“Your treestands should be hung well in advance of hunting season to minimize the disturbance to the area you intend to hunt.”
There. I’ve done it. I’ve just earned my membership card to the old school outdoor writer’s guild. Thing is, that opening sentence? It’s not at all what I actually do.
I realize I’m a little different sort of cat. I’ve been told that many times before and I’m sure it’ll be stated again. I also know I’m not the best deer hunter in the world. Not even the best in my county. Maybe not even the best in my house …
Many of the stands I’ll hunt this fall won’t be hung this summer. Some of them are already up, not because I’ve worked that far ahead but because I never took them down at the end of last year. Others won’t be hung until after the season opens.
Call me crazy if you like.
The vast majority of stands I’ll hunt fall into one of two categories: Time-tested locations where the stands remain in place all year or locations that will be hung just prior to hunting them.
I understand the notion behind the “hang them early” mantra and it does make sense on paper. Thing is, I don’t hunt on paper and I’ve not found a lot of practical use for the advice.
I hunt a fair bit of public land. I hunt private farmlands around home that the owners have given me permission to hunt – and, more often than not, they’ve also allowed several other guys on the ground, too.
This, of course, creates a couple of problems in the early hanging plan.
I don’t know which areas I’ll hunt exactly until I know what food sources are going to be available during the times I can hunt; and I don’t know what the hunting pressure will be until after the season opens.
I’ve hunted the same areas around home here in southern Michigan for quite some time. I have a pretty good idea of how deer will use the ground during the rut and I’ve identified the “best” tree to be in during that time. In those spots, I leave stands in place.
That doesn’t mean the first time I’ll visit that location is the first time I hunt it. That does happen on occasion but it shouldn’t. In those “ever-stands” I’ll coordinate a visit some time in late summer to give the stand an inspection to make sure the squirrels and elements haven’t rendered it unsafe.
For rut stands where your time should be spent watching primary travel corridors near established bedding cover, hanging stands well in advance of the season is a solid strategy. Bedding areas aren’t going to change much because it takes time for the type of cover deer prefer to bed in to develop. It’s not going to happen over the course of a single season. Terrain features that funnel deer movement are also a constant – they aren’t changing much (if at all) from year to year.
But if you’re hanging stands now that you intend to hunt during the first few weeks of deer season in September and October, I think you’re making a mistake.
Much of what you read about placing treestands well in advance of the season will talk about preseason scouting and using those efforts to determine stand locations. That’s good advice but I feel it’s too far-reaching.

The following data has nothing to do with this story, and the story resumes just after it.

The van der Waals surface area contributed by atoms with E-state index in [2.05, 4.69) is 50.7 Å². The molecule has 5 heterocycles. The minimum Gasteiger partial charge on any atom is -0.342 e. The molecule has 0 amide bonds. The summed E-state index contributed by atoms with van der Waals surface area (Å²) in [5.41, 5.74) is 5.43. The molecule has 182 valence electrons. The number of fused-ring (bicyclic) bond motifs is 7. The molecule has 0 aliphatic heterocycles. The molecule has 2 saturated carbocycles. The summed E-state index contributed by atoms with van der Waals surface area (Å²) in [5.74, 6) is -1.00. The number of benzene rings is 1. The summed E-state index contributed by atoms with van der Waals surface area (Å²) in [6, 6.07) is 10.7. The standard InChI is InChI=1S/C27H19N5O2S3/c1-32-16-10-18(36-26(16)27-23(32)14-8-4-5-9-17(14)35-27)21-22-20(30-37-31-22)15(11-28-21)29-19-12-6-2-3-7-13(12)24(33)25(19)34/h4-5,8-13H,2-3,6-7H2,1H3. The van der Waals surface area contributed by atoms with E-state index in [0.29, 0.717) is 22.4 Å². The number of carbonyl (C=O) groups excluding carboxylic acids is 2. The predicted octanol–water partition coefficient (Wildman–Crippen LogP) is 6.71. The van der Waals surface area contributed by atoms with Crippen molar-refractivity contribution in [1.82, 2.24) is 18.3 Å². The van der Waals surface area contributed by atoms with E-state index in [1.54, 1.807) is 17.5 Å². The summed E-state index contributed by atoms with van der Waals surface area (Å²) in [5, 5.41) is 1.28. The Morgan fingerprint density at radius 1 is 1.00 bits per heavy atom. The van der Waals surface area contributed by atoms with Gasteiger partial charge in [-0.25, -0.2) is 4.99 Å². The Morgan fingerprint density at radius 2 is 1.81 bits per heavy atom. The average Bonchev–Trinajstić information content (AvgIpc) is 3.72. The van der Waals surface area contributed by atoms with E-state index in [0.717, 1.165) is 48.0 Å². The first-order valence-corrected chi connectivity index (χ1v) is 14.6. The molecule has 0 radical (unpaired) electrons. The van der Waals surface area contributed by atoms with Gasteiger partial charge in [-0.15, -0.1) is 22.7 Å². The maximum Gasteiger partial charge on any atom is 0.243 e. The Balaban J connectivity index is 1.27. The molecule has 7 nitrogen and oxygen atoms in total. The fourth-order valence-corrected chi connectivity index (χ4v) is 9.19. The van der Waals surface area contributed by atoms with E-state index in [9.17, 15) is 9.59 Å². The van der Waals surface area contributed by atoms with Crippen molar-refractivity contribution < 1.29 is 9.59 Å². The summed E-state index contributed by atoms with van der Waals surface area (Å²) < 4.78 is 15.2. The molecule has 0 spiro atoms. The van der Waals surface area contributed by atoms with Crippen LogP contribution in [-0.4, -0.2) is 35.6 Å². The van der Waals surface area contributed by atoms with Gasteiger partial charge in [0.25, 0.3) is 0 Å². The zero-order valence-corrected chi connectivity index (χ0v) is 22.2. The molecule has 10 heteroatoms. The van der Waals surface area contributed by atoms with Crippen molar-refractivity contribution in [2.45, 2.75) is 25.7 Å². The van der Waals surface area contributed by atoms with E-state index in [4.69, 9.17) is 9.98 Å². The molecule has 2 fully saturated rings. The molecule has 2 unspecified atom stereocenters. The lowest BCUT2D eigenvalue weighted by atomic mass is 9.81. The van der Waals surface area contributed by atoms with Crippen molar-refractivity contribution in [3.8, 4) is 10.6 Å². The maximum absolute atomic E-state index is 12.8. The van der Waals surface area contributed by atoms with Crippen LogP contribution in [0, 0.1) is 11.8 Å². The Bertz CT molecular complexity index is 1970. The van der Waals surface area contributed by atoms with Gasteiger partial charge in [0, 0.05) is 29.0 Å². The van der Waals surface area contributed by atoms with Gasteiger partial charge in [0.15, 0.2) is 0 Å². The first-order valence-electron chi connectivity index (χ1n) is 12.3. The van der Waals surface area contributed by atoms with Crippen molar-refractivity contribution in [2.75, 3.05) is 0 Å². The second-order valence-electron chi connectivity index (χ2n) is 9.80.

In Michigan, for example, bow season opens October 1. That’s just late enough in the year to mean we can have crops in a wide range of readiness levels – some years the beans will green and full of whitetails. Others, those same fields will be mostly picked and the grain resting comfortably in local elevators.
If stands are in place weeks prior, you may well be wasting all of that time and effort. Worse yet, you either have to hunt a stand that’s out of position or you have to go through the process of moving the stand and adding pressure to the deer you’re hunting in the process.
I don’t focus much effort on hunting the first couple of weeks of bow season here to be honest. I personally think the risk outweighs the reward. Heavily hunted deer react quickly to hunting pressure. They can – and will – change locations.
That said, there are definitely times when I will go hard at it early in the season if conditions are right (think cold fronts) and I have trail camera evidence of an older buck on its feet in daylight.
To hunt those situations, I need to have a stand ready that can take advantage of the exact conditions and location where deer activity is currently happening – and you simply can’t place that stand weeks ahead of time. Sure, you may get lucky and have it hung in the right spot. Often, however, you won’t.
To minimize disturbance and reduce the amount of scent and pressure, I’ll haul a stand set in with me, hang it and hunt right then.
I spend the majority of my time afield early in the year simply observing. I’m looking for deer and hunters. I usually find one without the other…
Here’s another point about early season locations – they seldom stay “hot” for long.
Again, food and hunting pressure dictates how, when and where deer (especially mature bucks) will move. Food sources are in near-constant transition throughout the early fall. Hunting pressure builds as the year goes on.
A great stand location that’s focusing on the classic early season bed-to-feed pattern might last a week or so before things change. You can continue to hunt that stand and see an ever-dwindling number of deer or you can adjust.
I prefer to adjust.